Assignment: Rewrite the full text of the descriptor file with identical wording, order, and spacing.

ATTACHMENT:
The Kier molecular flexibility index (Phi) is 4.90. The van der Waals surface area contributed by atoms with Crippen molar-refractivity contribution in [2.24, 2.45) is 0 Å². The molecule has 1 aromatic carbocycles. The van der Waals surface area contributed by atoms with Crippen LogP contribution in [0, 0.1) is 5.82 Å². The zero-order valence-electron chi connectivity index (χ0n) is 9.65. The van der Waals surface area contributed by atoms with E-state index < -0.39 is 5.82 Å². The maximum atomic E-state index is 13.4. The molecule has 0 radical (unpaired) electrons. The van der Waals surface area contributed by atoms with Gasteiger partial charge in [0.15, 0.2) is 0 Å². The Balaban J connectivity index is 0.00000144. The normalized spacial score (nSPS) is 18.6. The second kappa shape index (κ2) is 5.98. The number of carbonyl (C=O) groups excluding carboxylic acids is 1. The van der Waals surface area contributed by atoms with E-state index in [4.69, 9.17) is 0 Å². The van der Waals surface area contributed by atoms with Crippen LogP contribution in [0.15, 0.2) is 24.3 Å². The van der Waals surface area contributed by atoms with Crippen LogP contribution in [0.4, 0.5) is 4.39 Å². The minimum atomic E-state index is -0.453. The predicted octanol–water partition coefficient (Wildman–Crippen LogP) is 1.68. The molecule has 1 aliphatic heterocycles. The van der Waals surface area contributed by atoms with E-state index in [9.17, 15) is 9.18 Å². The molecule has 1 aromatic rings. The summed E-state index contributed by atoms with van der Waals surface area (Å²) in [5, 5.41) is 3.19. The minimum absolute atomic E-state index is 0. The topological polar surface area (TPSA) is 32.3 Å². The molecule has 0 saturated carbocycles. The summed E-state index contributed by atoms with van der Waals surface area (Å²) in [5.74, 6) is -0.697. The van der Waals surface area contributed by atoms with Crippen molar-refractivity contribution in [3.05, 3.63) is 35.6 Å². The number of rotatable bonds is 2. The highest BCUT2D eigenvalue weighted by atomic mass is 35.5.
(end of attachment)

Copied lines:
The Kier molecular flexibility index (Phi) is 4.90. The van der Waals surface area contributed by atoms with Crippen molar-refractivity contribution in [2.24, 2.45) is 0 Å². The molecule has 1 aromatic carbocycles. The van der Waals surface area contributed by atoms with Crippen LogP contribution in [0, 0.1) is 5.82 Å². The zero-order valence-electron chi connectivity index (χ0n) is 9.65. The van der Waals surface area contributed by atoms with E-state index < -0.39 is 5.82 Å². The maximum atomic E-state index is 13.4. The molecule has 0 radical (unpaired) electrons. The van der Waals surface area contributed by atoms with Gasteiger partial charge in [0.15, 0.2) is 0 Å². The Balaban J connectivity index is 0.00000144. The normalized spacial score (nSPS) is 18.6. The second kappa shape index (κ2) is 5.98. The number of carbonyl (C=O) groups excluding carboxylic acids is 1. The van der Waals surface area contributed by atoms with E-state index in [4.69, 9.17) is 0 Å². The van der Waals surface area contributed by atoms with Crippen LogP contribution in [0.15, 0.2) is 24.3 Å². The van der Waals surface area contributed by atoms with Crippen LogP contribution in [0.4, 0.5) is 4.39 Å². The minimum atomic E-state index is -0.453. The predicted octanol–water partition coefficient (Wildman–Crippen LogP) is 1.68. The molecule has 1 aliphatic heterocycles. The van der Waals surface area contributed by atoms with E-state index in [9.17, 15) is 9.18 Å². The molecule has 1 aromatic rings. The summed E-state index contributed by atoms with van der Waals surface area (Å²) in [5, 5.41) is 3.19. The minimum absolute atomic E-state index is 0. The topological polar surface area (TPSA) is 32.3 Å². The molecule has 0 saturated carbocycles. The summed E-state index contributed by atoms with van der Waals surface area (Å²) in [5.74, 6) is -0.697. The van der Waals surface area contributed by atoms with Crippen molar-refractivity contribution in [3.05, 3.63) is 35.6 Å². The number of rotatable bonds is 2. The highest BCUT2D eigenvalue weighted by atomic mass is 35.5.